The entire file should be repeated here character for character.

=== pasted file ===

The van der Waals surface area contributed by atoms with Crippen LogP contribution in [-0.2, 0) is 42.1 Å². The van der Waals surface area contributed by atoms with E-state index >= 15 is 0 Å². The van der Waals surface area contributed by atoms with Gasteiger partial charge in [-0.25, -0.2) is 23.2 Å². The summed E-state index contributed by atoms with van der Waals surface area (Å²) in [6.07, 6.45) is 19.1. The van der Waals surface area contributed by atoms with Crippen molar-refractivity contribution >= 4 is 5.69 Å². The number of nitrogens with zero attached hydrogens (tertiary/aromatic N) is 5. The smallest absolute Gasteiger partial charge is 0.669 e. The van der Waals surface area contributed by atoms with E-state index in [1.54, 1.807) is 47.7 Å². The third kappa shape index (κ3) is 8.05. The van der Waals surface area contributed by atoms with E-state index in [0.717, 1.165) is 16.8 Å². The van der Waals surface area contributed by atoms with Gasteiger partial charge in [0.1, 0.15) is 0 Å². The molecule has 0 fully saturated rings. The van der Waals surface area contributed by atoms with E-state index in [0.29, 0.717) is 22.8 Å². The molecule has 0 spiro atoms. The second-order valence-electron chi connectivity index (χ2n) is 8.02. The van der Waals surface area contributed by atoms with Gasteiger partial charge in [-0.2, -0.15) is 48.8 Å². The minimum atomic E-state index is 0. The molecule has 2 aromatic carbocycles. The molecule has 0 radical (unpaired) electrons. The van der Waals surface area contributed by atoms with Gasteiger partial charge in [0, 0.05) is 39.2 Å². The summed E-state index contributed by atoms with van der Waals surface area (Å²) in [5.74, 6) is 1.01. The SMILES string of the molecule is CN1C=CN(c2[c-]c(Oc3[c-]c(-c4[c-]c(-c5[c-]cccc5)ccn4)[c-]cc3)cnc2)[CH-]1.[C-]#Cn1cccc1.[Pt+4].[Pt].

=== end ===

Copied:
The van der Waals surface area contributed by atoms with Crippen LogP contribution in [-0.2, 0) is 42.1 Å². The van der Waals surface area contributed by atoms with E-state index >= 15 is 0 Å². The van der Waals surface area contributed by atoms with Gasteiger partial charge in [-0.25, -0.2) is 23.2 Å². The summed E-state index contributed by atoms with van der Waals surface area (Å²) in [6.07, 6.45) is 19.1. The van der Waals surface area contributed by atoms with Crippen molar-refractivity contribution >= 4 is 5.69 Å². The number of nitrogens with zero attached hydrogens (tertiary/aromatic N) is 5. The smallest absolute Gasteiger partial charge is 0.669 e. The van der Waals surface area contributed by atoms with E-state index in [1.54, 1.807) is 47.7 Å². The third kappa shape index (κ3) is 8.05. The van der Waals surface area contributed by atoms with E-state index in [0.717, 1.165) is 16.8 Å². The van der Waals surface area contributed by atoms with Gasteiger partial charge in [0.1, 0.15) is 0 Å². The molecule has 0 fully saturated rings. The van der Waals surface area contributed by atoms with E-state index in [0.29, 0.717) is 22.8 Å². The molecule has 0 spiro atoms. The second-order valence-electron chi connectivity index (χ2n) is 8.02. The van der Waals surface area contributed by atoms with Gasteiger partial charge in [-0.2, -0.15) is 48.8 Å². The minimum atomic E-state index is 0. The molecule has 2 aromatic carbocycles. The molecule has 0 radical (unpaired) electrons. The van der Waals surface area contributed by atoms with Gasteiger partial charge in [0, 0.05) is 39.2 Å². The summed E-state index contributed by atoms with van der Waals surface area (Å²) in [5.74, 6) is 1.01. The SMILES string of the molecule is CN1C=CN(c2[c-]c(Oc3[c-]c(-c4[c-]c(-c5[c-]cccc5)ccn4)[c-]cc3)cnc2)[CH-]1.[C-]#Cn1cccc1.[Pt+4].[Pt].